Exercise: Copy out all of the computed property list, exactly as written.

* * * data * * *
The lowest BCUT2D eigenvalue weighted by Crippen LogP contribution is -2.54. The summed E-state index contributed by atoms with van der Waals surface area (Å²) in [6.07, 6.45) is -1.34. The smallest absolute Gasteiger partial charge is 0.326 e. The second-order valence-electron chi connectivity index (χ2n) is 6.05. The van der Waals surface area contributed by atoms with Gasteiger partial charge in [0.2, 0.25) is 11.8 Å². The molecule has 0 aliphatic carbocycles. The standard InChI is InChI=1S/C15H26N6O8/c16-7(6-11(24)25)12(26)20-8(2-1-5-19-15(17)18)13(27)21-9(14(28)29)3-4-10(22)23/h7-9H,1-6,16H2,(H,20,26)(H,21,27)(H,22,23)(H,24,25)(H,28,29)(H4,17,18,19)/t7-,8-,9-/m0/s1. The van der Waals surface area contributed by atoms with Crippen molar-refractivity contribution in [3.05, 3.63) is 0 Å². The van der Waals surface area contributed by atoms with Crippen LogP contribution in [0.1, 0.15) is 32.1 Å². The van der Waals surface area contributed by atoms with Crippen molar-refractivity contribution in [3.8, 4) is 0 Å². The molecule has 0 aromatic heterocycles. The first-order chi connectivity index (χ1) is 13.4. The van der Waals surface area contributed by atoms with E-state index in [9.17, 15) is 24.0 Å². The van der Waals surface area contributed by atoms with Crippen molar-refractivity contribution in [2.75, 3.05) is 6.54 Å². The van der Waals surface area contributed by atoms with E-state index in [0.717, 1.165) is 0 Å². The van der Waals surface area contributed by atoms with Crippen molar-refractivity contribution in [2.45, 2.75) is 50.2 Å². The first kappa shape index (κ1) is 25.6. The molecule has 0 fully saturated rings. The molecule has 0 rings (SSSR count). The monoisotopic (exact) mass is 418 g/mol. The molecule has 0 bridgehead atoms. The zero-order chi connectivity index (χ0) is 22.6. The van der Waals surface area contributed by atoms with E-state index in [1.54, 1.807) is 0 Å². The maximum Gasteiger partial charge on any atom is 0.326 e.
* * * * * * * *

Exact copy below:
The lowest BCUT2D eigenvalue weighted by Crippen LogP contribution is -2.54. The summed E-state index contributed by atoms with van der Waals surface area (Å²) in [6.07, 6.45) is -1.34. The smallest absolute Gasteiger partial charge is 0.326 e. The second-order valence-electron chi connectivity index (χ2n) is 6.05. The van der Waals surface area contributed by atoms with Gasteiger partial charge in [0.2, 0.25) is 11.8 Å². The molecule has 0 aliphatic carbocycles. The standard InChI is InChI=1S/C15H26N6O8/c16-7(6-11(24)25)12(26)20-8(2-1-5-19-15(17)18)13(27)21-9(14(28)29)3-4-10(22)23/h7-9H,1-6,16H2,(H,20,26)(H,21,27)(H,22,23)(H,24,25)(H,28,29)(H4,17,18,19)/t7-,8-,9-/m0/s1. The van der Waals surface area contributed by atoms with Crippen molar-refractivity contribution in [3.05, 3.63) is 0 Å². The van der Waals surface area contributed by atoms with Crippen LogP contribution in [0.1, 0.15) is 32.1 Å². The van der Waals surface area contributed by atoms with Crippen molar-refractivity contribution in [3.8, 4) is 0 Å². The molecule has 0 aromatic heterocycles. The first-order chi connectivity index (χ1) is 13.4. The van der Waals surface area contributed by atoms with E-state index in [9.17, 15) is 24.0 Å². The van der Waals surface area contributed by atoms with Crippen molar-refractivity contribution in [2.75, 3.05) is 6.54 Å². The van der Waals surface area contributed by atoms with E-state index in [0.717, 1.165) is 0 Å². The van der Waals surface area contributed by atoms with Crippen molar-refractivity contribution in [2.45, 2.75) is 50.2 Å². The first kappa shape index (κ1) is 25.6. The molecule has 0 fully saturated rings. The molecule has 0 rings (SSSR count). The monoisotopic (exact) mass is 418 g/mol. The molecule has 0 bridgehead atoms. The zero-order chi connectivity index (χ0) is 22.6. The van der Waals surface area contributed by atoms with E-state index in [1.54, 1.807) is 0 Å². The maximum Gasteiger partial charge on any atom is 0.326 e.